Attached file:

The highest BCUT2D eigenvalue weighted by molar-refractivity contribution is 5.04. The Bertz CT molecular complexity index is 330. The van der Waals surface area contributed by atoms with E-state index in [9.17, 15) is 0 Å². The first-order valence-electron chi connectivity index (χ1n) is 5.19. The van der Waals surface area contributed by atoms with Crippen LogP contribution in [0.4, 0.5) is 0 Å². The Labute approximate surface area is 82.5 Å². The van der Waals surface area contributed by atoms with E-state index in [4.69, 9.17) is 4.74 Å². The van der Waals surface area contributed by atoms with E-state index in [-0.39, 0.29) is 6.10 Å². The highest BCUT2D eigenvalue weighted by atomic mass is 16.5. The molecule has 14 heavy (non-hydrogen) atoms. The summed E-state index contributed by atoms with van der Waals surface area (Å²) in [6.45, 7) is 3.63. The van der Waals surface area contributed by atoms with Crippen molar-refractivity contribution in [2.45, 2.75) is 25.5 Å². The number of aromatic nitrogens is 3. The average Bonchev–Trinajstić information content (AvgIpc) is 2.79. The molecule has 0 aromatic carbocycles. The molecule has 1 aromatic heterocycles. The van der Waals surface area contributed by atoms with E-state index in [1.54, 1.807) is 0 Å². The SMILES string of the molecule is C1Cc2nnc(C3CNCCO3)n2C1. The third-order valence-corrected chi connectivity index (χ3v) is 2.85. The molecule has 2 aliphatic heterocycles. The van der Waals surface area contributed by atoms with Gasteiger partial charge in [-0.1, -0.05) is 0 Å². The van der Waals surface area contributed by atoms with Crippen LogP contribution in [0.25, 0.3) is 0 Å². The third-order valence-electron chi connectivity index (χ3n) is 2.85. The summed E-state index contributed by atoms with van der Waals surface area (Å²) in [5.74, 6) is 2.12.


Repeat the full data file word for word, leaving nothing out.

The highest BCUT2D eigenvalue weighted by molar-refractivity contribution is 5.04. The Bertz CT molecular complexity index is 330. The van der Waals surface area contributed by atoms with E-state index in [9.17, 15) is 0 Å². The first-order valence-electron chi connectivity index (χ1n) is 5.19. The van der Waals surface area contributed by atoms with Crippen LogP contribution in [0.4, 0.5) is 0 Å². The Labute approximate surface area is 82.5 Å². The van der Waals surface area contributed by atoms with E-state index in [4.69, 9.17) is 4.74 Å². The van der Waals surface area contributed by atoms with E-state index in [-0.39, 0.29) is 6.10 Å². The highest BCUT2D eigenvalue weighted by atomic mass is 16.5. The molecule has 14 heavy (non-hydrogen) atoms. The summed E-state index contributed by atoms with van der Waals surface area (Å²) in [6.45, 7) is 3.63. The van der Waals surface area contributed by atoms with Crippen molar-refractivity contribution in [2.45, 2.75) is 25.5 Å². The number of aromatic nitrogens is 3. The average Bonchev–Trinajstić information content (AvgIpc) is 2.79. The molecule has 0 aromatic carbocycles. The molecule has 1 aromatic heterocycles. The van der Waals surface area contributed by atoms with E-state index in [1.54, 1.807) is 0 Å². The SMILES string of the molecule is C1Cc2nnc(C3CNCCO3)n2C1. The third-order valence-corrected chi connectivity index (χ3v) is 2.85. The molecule has 2 aliphatic heterocycles. The van der Waals surface area contributed by atoms with Gasteiger partial charge in [-0.1, -0.05) is 0 Å². The van der Waals surface area contributed by atoms with Crippen LogP contribution in [0.25, 0.3) is 0 Å². The third-order valence-electron chi connectivity index (χ3n) is 2.85. The summed E-state index contributed by atoms with van der Waals surface area (Å²) in [5.74, 6) is 2.12.